A one-year-old asylum baby to be deported by Australian authorities
A baby at the centre of an asylum row in Australia has been released from hospital into community detention.
But the government says baby Asha will be sent to an offshore camp in Nauru once she is well.
Doctors refused to discharge the one-year-old, who was being treated for serious burns, unless she was provided a “suitable home environment”.
The standoff sparked protests outside Brisbane’s Lady Cilento Hospital in support of the doctors.
Asha will now stay with her family, including her mother, in community detention. An immigration officer will monitor the family and their movements will be restricted.
Immigration Minister Peter Dutton said she would be sent to the offshore processing centre on Nauru once her medical treatment was complete and the legal issues surrounding the circumstances of her injury resolved.
“We are not going to allow people smugglers to get out a message that if you seek assistance in an Australian hospital, that somehow that is your formula to becoming an Australian citizen,” he told the Australian Broadcasting Corp.
“I couldn’t be any clearer – once the medical assistance has been provided and the legal issues resolved, people will go back to Nauru.”
Mr Dutton denied the move was prompted by the protests and said it was pre-planned.
Earlier, Mr Dutton had told reporters: “The advice I have received is the doctors from the hospital have said the baby’s treatment has concluded and they would be happy for the baby to go out into community detention.
“That’s what we have proposed all along but at some point, if people have matters finalised in Australia, they will be returning to Nauru.”
But refugee advocates hailed baby Asha’s release into the community as a victory against the government’s hard-line detention policy.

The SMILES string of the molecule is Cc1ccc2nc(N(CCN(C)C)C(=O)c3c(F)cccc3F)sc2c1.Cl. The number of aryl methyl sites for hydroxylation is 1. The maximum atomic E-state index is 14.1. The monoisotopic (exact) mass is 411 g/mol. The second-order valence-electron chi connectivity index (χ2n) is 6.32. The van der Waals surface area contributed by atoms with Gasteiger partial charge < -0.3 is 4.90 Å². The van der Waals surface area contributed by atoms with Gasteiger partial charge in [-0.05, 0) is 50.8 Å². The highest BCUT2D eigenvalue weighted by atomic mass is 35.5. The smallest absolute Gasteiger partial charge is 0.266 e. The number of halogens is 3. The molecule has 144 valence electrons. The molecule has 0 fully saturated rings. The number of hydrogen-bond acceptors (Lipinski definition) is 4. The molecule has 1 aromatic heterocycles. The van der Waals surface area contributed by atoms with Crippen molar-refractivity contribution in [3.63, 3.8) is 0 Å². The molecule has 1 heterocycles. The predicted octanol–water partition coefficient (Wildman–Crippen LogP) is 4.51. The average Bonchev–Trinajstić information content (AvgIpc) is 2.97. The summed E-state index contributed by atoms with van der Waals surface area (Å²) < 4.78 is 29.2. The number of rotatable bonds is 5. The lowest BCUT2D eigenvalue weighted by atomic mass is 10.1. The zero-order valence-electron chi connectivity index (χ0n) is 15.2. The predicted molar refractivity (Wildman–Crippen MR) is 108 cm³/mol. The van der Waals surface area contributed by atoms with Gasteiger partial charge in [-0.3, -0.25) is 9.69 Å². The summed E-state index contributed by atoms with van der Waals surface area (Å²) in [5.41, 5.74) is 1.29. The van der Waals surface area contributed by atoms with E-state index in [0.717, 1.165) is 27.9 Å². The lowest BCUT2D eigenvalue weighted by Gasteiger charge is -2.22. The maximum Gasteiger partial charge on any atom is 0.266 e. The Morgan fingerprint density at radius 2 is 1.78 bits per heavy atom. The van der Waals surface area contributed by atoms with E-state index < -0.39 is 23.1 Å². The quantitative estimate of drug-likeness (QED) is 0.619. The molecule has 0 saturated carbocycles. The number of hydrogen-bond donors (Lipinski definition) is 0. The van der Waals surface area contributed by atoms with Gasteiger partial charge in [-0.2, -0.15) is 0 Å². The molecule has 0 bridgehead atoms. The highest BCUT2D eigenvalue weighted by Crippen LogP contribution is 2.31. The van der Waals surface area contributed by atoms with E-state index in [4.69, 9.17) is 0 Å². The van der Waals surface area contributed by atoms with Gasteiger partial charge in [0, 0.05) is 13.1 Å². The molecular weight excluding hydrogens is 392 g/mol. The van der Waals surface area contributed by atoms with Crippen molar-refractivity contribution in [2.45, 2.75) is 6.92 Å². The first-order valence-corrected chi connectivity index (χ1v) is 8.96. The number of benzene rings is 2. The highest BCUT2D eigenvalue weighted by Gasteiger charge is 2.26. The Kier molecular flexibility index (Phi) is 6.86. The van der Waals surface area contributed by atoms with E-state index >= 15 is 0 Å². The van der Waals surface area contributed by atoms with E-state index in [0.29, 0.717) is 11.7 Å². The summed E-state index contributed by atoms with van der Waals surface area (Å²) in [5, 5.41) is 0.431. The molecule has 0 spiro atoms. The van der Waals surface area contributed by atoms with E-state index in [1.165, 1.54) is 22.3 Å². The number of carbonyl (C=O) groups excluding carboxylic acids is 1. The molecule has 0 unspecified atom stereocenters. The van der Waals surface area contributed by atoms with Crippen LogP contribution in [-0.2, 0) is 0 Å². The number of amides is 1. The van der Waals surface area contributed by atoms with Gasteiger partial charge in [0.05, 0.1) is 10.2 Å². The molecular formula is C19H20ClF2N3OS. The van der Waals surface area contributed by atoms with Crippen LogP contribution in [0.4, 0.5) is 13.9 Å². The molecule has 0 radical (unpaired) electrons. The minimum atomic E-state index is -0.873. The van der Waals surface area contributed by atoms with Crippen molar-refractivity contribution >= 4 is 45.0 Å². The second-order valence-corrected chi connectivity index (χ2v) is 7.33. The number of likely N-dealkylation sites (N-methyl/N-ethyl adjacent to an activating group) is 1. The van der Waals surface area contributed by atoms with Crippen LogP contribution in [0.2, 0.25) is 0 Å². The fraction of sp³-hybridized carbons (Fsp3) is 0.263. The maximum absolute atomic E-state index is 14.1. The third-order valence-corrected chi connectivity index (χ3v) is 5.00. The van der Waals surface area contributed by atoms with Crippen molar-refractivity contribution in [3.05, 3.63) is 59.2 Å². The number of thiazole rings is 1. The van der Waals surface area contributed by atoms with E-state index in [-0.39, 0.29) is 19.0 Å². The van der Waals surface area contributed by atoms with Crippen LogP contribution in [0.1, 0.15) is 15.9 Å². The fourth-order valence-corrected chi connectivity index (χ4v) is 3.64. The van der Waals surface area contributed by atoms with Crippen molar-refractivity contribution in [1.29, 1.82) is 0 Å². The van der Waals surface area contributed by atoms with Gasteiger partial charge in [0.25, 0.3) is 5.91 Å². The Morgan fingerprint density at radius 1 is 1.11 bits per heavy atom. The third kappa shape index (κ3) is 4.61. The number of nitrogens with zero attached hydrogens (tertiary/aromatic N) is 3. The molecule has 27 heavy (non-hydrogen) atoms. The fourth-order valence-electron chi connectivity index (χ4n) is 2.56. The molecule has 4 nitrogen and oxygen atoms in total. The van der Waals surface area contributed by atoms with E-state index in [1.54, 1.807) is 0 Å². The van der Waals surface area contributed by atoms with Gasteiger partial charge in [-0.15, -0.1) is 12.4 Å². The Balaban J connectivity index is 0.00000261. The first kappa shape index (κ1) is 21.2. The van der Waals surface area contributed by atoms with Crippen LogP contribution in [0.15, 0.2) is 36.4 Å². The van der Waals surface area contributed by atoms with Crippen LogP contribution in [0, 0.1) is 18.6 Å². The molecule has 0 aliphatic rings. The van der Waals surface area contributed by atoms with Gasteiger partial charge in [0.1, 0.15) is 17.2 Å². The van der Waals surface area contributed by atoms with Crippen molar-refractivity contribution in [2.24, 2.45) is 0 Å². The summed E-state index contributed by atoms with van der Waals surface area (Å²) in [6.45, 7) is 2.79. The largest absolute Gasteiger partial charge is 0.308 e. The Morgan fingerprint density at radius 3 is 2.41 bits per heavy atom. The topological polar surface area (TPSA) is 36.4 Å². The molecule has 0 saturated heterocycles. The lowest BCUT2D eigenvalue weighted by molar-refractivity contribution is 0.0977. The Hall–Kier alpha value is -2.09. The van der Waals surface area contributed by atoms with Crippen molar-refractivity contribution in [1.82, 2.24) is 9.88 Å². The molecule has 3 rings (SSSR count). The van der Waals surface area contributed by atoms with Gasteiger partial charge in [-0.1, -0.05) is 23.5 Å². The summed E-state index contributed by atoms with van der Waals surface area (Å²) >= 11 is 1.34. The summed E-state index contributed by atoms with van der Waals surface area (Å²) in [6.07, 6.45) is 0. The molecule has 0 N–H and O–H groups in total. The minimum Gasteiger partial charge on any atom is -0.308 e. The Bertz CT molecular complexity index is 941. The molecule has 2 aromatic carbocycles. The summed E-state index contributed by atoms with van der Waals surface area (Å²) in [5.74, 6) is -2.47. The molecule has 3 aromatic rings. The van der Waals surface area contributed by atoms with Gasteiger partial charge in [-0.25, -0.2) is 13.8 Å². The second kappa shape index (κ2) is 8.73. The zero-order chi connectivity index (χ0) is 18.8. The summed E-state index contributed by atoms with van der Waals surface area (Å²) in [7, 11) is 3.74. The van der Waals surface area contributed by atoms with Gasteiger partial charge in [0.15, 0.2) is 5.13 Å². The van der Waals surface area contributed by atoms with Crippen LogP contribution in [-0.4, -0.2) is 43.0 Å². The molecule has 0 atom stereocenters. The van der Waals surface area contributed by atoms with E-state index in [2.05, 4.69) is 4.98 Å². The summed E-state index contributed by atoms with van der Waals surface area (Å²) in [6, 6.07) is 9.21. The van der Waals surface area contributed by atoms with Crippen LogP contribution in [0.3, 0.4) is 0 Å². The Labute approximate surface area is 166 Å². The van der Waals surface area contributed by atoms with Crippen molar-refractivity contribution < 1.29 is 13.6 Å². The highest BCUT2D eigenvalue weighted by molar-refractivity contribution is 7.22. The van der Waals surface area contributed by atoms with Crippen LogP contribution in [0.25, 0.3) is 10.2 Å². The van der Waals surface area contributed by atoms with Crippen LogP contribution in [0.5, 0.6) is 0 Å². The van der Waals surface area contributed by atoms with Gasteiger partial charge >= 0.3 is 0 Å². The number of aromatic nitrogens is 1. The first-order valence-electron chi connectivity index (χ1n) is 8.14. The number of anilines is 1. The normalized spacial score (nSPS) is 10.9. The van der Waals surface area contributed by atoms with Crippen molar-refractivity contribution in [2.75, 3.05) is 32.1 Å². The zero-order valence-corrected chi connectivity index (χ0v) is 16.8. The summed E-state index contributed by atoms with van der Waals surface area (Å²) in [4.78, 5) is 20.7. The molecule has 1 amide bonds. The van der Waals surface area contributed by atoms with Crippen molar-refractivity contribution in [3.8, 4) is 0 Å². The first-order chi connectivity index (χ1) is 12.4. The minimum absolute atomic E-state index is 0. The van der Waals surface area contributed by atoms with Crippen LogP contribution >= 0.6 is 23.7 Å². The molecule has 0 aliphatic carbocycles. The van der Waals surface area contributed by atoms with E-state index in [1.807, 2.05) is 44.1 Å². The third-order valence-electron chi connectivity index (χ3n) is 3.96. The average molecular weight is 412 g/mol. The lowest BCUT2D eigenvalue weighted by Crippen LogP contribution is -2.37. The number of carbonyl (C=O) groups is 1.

In early February, the High Court upheld Australia’s asylum policy as legal under the country’s constitution.
The ruling paved the way for around 267 people, including 37 babies, to be deported to Nauru.
Mr Dutton also reiterated Prime Minister Malcolm Turnbull’s rejection of an offer from New Zealand to take in a quota of asylum seekers.
“The deal that was struck was a back-door option to come to Australia,” he said on Monday.
“It was a failed proposal under former prime minister Julia Gillard and that is why it is not acceptable to us in the form that Julia Gillard brokered it.”
Australia and asylum
- The number of asylum seekers travelling to Australia by boat rose sharply in 2012 and early 2013. Scores of people have died making the journey.
- To stop the influx, the government adopted tough measures intended as a deterrent
- Everyone who arrives is detained. Under the policy, asylum seekers are processed offshore at centres such as Nauru
- The government has also adopted a policy of tow-backs, or turning boats around
How to submit an Op-Ed: Libyan Express accepts opinion articles on a wide range of topics. Submissions may be sent to firstname.lastname@example.org. Please include ‘Op-Ed’ in the subject line.
- Libyans should vote to determine their future, says President Saied - May 21, 2023
- Ukraine wins access to F-16s after Zelensky meets with G7 leaders - May 21, 2023
- Al-Ahly Tripoli defeats Al-Nahda in ACCC qualifiers - May 11, 2023